Fire departments across this nation can take a proactive approach by building cancer prevention education into their training programs. On speaking with fire service leaders throughout the United States during my educational programs, I emphasize that we need to build a foundation in our departments so that cancer prevention is part of our culture.
This can be tough, as many firefighters, especially younger ones, generally believe that they are invincible and that, “Cancer only happens to older people.” This misconception is generally due to lack of education. Implementing a cancer prevention education program in every new firefighter recruit class is crucial to winning the battle with cancer.
Safe and healthy practices must also be incorporated into standard operating procedures (SOPs) and guidelines. Enforcing SOPs that prevent or limit exposures and training all personnel in adherence to these SOPs will ultimately result in a shift in thinking and behaviors. Policies that enforce gear washing after every fire and no gear worn in the living quarters should be immediately created.
There are many other simple measures that should be standard practice as well, such as having wet wipes on each apparatus or in your personal vehicle to quickly wipe contaminates off your face and neck at a fire scene and wearing full PPE and SCBA through overhaul.
Protecting our firefighters from cancer also includes the department providing a physical to firefighters when they join the department as well as continual monitoring of firefighters’ health as they progress throughout their fire service careers. If the department does not provide annual medical evaluations, then the individual needs to alert their healthcare provider to the increased risks they face during their annual physical. This ongoing monitoring is crucial as early diagnosis and treatment can save one’s life.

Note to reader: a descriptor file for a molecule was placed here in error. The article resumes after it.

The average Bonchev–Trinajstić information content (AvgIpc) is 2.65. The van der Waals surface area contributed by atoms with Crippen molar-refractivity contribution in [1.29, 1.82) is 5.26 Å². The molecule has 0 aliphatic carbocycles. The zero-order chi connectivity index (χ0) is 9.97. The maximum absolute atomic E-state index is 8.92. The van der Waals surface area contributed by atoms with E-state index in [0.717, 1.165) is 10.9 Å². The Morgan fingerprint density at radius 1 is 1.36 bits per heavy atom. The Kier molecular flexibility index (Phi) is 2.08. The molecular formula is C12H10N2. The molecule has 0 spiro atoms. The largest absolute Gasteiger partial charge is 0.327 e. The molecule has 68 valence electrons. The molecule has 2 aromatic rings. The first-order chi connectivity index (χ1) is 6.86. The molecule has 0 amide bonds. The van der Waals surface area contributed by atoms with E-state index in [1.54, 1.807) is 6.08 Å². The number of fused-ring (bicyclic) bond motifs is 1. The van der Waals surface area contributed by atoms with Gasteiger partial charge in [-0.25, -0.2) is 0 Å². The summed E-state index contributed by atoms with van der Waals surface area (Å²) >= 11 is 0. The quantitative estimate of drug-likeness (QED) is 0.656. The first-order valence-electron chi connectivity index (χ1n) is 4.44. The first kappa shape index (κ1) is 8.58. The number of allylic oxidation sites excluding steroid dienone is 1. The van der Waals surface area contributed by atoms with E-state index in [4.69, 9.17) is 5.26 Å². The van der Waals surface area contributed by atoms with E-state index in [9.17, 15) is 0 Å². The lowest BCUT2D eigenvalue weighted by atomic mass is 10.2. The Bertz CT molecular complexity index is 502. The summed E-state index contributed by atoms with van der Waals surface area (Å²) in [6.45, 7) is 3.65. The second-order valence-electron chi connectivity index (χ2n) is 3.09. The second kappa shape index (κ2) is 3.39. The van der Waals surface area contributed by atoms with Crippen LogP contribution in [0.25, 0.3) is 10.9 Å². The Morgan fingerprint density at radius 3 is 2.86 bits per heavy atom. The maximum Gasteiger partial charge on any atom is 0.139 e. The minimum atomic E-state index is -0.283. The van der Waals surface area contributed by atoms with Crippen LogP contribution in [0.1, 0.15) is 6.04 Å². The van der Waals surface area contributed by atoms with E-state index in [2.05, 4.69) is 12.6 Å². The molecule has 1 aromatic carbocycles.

One piece of the puzzle that strikes many nerves but is a critical step in prevention is that firefighters must quit using tobacco products. Whether smoking or chewing tobacco are the products of choice, you are increasing your chances of limiting your lifetime as a firefighter, husband, wife, father or mother.
Another step that needs to be implemented is the use of a diesel exhaust system in your station. Diesel exhaust is a known carcinogen and is linked directly to several types of cancers. It baffles me when I walk into a fire station and see the diesel exhaust system dangling from the ceiling not even hooked to the apparatus.
If you already have a system, make it a practice that your team hooks up the system every time the apparatus returns to the station. If you don’t have a system, get one. This is a life-saving measure that every department needs.
Coach John Wooden, one of the best college basketball coaches of his time, built his programs on a pyramid of success. We can easily take his pyramid and use it as we design our cancer prevention programs within our departments. As you can see from the graphic above, many of his motivational words can be adapted to our fight for a cancer-free fire service.
The fact is, cancer is a very real threat in our firematic lives. We need to be realistic in our development of actions within our fire departments that will alleviate the risk of cancer to our fire service family.
Jim Kelly, the great quarterback of the Buffalo Bills, once told high school athletes at an All-Star Sports Award Ceremony in Utica, “Make a difference today for someone who’s fighting for their tomorrow.”
If we listen to this message, then we will succeed in beating the issues we face with cancer in the fire service. Our firefighters, young and old, need to take the cancer issue seriously to alleviate any pain and suffering that they, and their families, will go through being diagnosed with occupational cancer.